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Key Note Speaker - Tony Juniper

Conserving the people - why we need biodiversity in our towns and cities

Tony Juniper

Short Biography

Tony Juniper is an independent sustainability and environment advisor, including as Special Advisor with the Prince of Wales's International Sustainability Unit, Fellow with the University of Cambridge Institute for Sustainability Leadership and as co-founder of sustainability consultancy group Robertsbridge.

He is President of the Wildlife Trusts, President of the Society for the Environment and a trustee of Fauna and Flora International and Resurgence-Ecologist and a Harmony Professor of Practice at the University of Wales Trinity St David. Juniper speaks and writes widely on conservation and sustainability themes and is the author of many books, including the multi-award winning best-seller What has Nature ever done for us? published in 2013.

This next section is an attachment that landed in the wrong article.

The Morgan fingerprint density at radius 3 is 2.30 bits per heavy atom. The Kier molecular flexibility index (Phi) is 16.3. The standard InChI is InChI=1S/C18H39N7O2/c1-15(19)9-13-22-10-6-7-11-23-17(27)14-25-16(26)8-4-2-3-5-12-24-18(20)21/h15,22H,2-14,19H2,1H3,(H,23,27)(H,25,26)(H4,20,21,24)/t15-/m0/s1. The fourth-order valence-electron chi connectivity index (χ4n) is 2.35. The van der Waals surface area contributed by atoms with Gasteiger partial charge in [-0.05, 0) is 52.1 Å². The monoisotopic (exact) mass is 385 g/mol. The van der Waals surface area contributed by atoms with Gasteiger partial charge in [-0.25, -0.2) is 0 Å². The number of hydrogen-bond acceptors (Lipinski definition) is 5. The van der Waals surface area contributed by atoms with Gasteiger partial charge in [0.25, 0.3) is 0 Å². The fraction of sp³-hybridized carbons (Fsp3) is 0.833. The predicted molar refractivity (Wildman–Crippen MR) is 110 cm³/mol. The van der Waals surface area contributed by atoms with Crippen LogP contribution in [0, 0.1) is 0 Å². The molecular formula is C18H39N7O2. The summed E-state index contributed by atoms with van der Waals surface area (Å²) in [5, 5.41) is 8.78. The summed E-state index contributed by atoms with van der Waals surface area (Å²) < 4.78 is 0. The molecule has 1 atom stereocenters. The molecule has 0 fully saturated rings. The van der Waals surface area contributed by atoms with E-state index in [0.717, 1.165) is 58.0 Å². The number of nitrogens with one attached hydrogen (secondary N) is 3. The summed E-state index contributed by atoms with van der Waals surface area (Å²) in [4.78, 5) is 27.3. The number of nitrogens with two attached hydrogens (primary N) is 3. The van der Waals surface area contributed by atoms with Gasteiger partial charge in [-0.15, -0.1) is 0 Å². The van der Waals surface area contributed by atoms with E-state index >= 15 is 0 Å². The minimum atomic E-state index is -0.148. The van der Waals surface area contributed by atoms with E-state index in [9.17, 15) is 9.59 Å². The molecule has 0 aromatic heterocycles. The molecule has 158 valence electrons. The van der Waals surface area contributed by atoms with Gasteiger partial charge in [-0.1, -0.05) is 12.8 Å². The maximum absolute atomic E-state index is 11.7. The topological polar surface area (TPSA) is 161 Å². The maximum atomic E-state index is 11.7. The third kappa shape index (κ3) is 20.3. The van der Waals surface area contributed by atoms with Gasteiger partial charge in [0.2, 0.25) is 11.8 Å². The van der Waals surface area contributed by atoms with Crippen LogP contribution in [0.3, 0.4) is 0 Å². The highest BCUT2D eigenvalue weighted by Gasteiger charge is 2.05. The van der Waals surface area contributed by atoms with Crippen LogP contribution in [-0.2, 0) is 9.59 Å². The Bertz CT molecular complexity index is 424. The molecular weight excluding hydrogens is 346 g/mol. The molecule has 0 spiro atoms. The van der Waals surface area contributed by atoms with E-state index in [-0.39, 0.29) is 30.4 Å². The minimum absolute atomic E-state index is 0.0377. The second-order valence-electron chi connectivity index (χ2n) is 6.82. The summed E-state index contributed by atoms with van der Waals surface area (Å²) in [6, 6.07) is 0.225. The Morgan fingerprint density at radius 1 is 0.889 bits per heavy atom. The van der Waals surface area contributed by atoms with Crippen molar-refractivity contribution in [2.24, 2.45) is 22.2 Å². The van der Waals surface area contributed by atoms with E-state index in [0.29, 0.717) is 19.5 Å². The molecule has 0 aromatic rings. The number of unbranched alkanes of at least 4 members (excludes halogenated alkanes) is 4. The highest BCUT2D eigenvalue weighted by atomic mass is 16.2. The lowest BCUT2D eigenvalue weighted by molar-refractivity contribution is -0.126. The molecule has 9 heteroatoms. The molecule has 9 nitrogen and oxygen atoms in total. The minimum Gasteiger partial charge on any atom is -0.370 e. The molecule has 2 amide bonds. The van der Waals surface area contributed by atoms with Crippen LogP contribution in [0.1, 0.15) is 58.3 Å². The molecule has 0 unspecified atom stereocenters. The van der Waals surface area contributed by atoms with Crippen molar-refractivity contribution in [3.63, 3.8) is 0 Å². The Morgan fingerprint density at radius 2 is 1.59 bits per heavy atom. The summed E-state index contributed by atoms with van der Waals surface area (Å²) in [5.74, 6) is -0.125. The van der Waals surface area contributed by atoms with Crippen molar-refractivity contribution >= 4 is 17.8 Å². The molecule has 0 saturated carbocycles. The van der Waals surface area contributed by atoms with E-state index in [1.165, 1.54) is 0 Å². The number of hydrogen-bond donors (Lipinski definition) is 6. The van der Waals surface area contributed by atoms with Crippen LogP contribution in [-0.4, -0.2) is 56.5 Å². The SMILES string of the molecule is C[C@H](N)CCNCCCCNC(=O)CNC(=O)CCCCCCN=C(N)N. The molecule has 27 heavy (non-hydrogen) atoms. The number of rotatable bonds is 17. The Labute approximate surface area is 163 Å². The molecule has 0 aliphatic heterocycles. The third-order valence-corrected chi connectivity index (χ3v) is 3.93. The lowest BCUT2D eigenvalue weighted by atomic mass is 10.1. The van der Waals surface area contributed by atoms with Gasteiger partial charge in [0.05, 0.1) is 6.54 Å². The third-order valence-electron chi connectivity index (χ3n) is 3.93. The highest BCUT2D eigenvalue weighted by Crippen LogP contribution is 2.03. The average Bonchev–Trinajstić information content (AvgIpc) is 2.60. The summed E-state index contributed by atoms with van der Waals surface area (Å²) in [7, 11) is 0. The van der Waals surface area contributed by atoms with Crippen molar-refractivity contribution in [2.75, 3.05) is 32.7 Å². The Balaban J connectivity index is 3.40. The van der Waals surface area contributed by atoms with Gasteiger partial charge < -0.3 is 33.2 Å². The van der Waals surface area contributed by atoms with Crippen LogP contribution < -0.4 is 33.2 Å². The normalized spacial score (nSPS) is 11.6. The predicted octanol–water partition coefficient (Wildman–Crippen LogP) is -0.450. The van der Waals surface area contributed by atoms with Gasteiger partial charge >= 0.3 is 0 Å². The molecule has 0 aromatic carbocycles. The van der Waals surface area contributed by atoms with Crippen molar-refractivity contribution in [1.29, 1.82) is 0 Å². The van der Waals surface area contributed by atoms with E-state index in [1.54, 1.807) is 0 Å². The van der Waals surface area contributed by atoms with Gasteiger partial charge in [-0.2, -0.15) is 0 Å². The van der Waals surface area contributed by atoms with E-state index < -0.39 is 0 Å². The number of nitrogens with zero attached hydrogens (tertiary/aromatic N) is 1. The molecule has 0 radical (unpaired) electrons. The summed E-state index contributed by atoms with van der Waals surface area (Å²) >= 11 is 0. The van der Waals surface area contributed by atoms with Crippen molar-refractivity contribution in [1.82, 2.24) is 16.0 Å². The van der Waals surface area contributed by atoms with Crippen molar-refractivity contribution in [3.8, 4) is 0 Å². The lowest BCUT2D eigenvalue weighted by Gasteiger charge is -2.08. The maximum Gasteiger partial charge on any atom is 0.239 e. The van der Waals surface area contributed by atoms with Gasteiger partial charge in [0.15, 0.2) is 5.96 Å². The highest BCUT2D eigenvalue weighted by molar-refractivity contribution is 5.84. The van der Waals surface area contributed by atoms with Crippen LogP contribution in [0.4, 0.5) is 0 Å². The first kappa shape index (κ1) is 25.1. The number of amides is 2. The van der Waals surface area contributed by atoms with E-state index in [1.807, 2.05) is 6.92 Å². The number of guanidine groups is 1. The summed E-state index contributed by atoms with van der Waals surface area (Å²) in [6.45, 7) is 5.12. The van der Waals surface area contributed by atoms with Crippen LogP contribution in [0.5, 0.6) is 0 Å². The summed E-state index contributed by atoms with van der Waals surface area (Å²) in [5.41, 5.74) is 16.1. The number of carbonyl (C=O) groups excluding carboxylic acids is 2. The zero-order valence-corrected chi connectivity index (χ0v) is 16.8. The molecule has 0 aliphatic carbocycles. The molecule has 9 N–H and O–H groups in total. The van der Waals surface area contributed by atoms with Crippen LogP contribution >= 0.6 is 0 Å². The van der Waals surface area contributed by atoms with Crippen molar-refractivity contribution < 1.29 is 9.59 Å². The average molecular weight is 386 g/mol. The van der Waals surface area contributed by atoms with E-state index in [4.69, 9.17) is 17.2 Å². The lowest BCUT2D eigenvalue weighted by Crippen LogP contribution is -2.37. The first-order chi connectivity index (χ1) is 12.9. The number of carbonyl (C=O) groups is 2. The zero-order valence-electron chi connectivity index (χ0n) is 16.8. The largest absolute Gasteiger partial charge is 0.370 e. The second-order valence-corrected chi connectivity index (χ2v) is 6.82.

He began his career as an ornithologist, working with Birdlife International. From 1990 he worked at Friends of the Earth, initially leading the campaign for the tropical rainforests, and from 2003-2008 was the organisation's executive director. From 2000-2008 was Vice Chair of Friends of the Earth International.

Juniper was the first recipient of the Charles and Miriam Rothschild medal (2009) and was awarded honorary Doctor of Science degrees from the Universities of Bristol and Plymouth (2013). His latest book, the Ladybird guide to climate change, co-authored with HRH The Prince of Wales and Emily Shuckburgh, was published in January 2017. www.tonyjuniper.com, twitter:@tonyjuniper.com

Conference presentation

A rapidly growing body of research reveals how urban wildlife shapes outcomes that are important to all of us. While encouraging Nature in towns and cities has often been seen as a conservation issue, it is equally a social and economic agenda. By encouraging wildlife into the places where most of us live a range of ever more tangible benefits can be gained. This ever more obvious fact is, however, at best only weakly reflected in planning and housing policy and in the design choices of construction companies and developers.

From health and well-being to flood risk reduction and from the pollination of allotment vegetables to property prices, the state of urban biodiversity has a fundamental bearing on the liveability of our urban areas.